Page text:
East Coast weather affecting local travelers
Jay Greenwald is a truck driver from Elkhorn. He left Milwaukee earlier this week en route to Charlotte, North Carolina. Once he hit West Virginia, all he could see was heavy, powdery snow coating the roads.
When he reached southwest Virginia, he had enough of navigating through slippery conditions. He stayed the night at a rest stop. Greenwald was joined by dozens of extra truckers.
"Anywhere a truck could fit, a semi was parked there," said Greenwald. "It's a mess, it's a disaster."
Greenwald thought they shut down the highways because there were so many parked semi-trucks along the roads and in the rest stops. It ended up the highways were open.
"They are moving along on the highway, there are trucks rolling down it. It looks like they are going speeds of 35 to 40 miles per hour. it is pretty snow-covered though. Traffic is sparce."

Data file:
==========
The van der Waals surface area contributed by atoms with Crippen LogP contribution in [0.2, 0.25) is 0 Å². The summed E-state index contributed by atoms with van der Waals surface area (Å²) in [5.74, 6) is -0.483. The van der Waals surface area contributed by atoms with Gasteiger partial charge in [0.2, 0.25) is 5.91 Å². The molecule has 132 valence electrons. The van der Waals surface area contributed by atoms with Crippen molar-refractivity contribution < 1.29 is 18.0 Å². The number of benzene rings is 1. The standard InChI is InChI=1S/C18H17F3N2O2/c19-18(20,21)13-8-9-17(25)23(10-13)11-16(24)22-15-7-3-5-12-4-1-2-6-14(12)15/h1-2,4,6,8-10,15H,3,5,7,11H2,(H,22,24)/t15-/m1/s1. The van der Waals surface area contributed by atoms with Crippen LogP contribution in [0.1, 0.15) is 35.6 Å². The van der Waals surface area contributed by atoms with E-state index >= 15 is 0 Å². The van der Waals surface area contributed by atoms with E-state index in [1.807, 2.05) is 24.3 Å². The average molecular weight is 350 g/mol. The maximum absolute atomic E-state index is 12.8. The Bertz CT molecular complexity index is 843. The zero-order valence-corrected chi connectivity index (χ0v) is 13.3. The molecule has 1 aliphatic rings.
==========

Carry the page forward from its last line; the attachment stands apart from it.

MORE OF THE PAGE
There were other local effects of the east-coast storm. People trying to fly from one city to the other ran into problems. At Mitchell International, there were dozens of flights canceled or delayed.
A group of Milwaukee teenagers heading to the international B'nai Brith Youth Organization convention in Dallas were worried about their friends making it to the event.
"I am fearful that my friends will not be at the convention, said passenger Hilary Miller. I have friends in North Carolina, Atlanta and Florida that just can't get out."